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How Easy Federal Money Could Be Laying The Groundwork For Another Housing Crash


If you think federal policies have caused sticker shock when you go to the department store or buy groceries, just wait for even more effects on the housing market. Unlike most prices for consumer goods and staples, for housing, what goes up can indeed go down—and may do so in the relatively near future.

It’s another example of government causing one problem, then coming back with a “solution” that causes even more difficulties. The federal government has spent the past two years pumping up all manner of asset prices—stocks, bonds, cryptocurrencies, you name it—via easy money policies. Because these asset bubbles have also hit home prices, Washington now will make housing more “affordable” by having the federal government take on more risk.

We’ve seen this movie before—it caused the financial market crash of 2008-09. It may not end well this time, either.

Bailouts for Rich Communities

On November 30, the Federal Housing Finance Agency announced that Fannie Mae and Freddie Mac, the government-backed mortgage lenders, would acquire mortgages worth nearly $1 million ($970,800, to be exact) in some high-cost locales (e.g., San Francisco, New York City, etc.) next year. In other areas, Fannie and Freddie will buy mortgages of up to $647,200 in 2022. In both cases, the numbers represent an 18.05 percent increase in loan limits for 2022 compared to 2021.

Fannie and Freddie do not lend directly to borrowers themselves; instead, they buy mortgages from banks, bundle them, and sell them as securities to investors. But because the companies, which were placed into conservatorship during the last housing crash, have access to more than $250 billion from the Treasury—and an implicit guarantee for additional bailouts besides—lenders generally offer lower rates, and smaller down-payment requirements, for mortgages that meet Fannie and Freddie’s guidelines (i.e., “conforming” mortgages).

Fed Promoting Asset Bubbles

The increase in loan limits for Fannie and Freddie next year comes due to the epic run-up in housing prices this year. The National Association of Realtors reported that median prices for existing homes rose 16 percent in the third quarter compared with 2020 levels—the highest annual increase in home prices since the organization began keeping records more than half a century ago. And the skyrocketing home prices appear near-universal: In the second quarter, median home prices increased at a double-digit rate in a whopping 94 percent of metropolitan areas.

Some of the increase in home prices stems from lifestyle adjustments since the coronavirus pandemic, with families seeking more space, and often moving from urban to suburban environments. But much of the inflation in home prices has the same source as the inflation in other prices: The Federal Reserve’s policy of printing money.

Since the pandemic first hit, the Fed has purchased $40 billion of mortgage-backed securities—the securities that Fannie and Freddie sell—each month. Those monthly purchases have driven mortgage rates to rock-bottom levels, encouraging individuals to refinance their house, or take on additional mortgage debt. The lower mortgage rates created by the Fed’s intervention have also driven the home-bidding wars that have led to skyrocketing home prices.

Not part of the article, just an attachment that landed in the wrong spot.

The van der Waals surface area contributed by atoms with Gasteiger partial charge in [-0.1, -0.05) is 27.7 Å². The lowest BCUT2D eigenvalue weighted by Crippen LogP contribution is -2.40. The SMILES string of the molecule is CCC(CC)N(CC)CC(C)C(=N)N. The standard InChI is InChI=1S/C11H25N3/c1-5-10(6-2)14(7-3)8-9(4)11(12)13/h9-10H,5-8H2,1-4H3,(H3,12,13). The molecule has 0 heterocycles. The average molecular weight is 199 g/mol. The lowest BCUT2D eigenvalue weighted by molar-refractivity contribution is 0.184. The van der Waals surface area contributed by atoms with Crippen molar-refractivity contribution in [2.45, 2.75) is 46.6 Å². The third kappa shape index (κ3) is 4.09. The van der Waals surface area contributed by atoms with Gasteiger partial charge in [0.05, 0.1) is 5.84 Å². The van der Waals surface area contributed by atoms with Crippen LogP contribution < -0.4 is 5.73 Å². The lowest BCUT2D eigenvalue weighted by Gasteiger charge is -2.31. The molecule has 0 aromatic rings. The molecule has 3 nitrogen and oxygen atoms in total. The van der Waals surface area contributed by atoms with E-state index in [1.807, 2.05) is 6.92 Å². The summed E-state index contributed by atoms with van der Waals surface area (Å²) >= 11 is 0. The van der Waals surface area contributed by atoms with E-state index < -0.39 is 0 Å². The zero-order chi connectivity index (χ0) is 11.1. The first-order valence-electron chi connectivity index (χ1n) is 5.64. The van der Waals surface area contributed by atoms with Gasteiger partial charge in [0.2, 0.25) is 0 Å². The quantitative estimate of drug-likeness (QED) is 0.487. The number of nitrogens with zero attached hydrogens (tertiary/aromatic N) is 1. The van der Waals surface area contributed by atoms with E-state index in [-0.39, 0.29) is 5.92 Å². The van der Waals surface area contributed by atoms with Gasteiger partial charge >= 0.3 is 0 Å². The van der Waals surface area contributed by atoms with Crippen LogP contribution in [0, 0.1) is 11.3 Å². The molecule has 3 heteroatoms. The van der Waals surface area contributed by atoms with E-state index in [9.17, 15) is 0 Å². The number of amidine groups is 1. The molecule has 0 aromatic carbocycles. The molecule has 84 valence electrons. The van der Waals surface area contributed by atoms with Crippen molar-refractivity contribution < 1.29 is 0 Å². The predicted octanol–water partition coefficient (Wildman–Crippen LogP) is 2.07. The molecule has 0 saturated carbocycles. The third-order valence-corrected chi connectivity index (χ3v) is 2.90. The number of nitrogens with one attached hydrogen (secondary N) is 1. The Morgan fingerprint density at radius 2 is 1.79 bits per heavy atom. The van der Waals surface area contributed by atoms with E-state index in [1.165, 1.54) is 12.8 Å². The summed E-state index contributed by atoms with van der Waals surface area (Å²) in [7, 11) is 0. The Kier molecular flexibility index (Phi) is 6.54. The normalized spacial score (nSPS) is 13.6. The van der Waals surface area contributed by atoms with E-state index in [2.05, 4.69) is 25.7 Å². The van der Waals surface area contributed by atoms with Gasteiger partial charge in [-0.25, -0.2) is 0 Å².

While it recently announced it will start reducing the amount of its monthly asset purchases, the Fed still plans to continue those purchases until next June. In other words, it will continue to inflate the real estate bubble it has created for six months more.

In the meantime, Fannie and Freddie—whose market share has already surged to 60 percent of all new mortgages, up from 42 percent before the pandemic—will take on more risk for the federal government by guaranteeing even larger loans. If the Fed has to raise interest rates dramatically to respond to ever-increasing inflation, that move could precipitate a housing crisis, and a financial crisis, just like the ones that hit when mortgage rates began to rise in 2006-08. Once again, taxpayers—meaning you and me—could be left holding the bag.

Solutions, Not Bailouts

Fixing the problems in the housing market requires a threefold approach that addresses both demand for homes and the supply of housing stock:

  1. Ending the Fed’s quantitative easing, which has artificially lowered mortgage rates, stoking bidding wars by encouraging borrowers to take on bigger and bigger loans;
  2. Reforms to zoning and other laws that make it easier to build new homes or repurpose existing buildings (e.g., office and retail space) into homes and apartments; and
  3. An end to supply chain problems and other distortions that raise the price of supplies for homebuyers, such as the tariffs on Canadian lumber that the Biden administration recently doubled.

None of those actual solutions involve increasing loan limits for Fannie Mae and Freddie Mac. If borrowers feel they have to take on more financial risk to get a toe on the housing market, then by all means, have at it.

But taxpayers shouldn’t have to assume that risk as well, which they do currently with every mortgage Fannie and Freddie assume. A more sound housing policy would see Fannie and Freddie get wound down—a move that, when coupled with the steps above, would go a long way towards ending the “boom and bust” problems in the housing market that could leave taxpayers holding the bag for a second time in as many decades.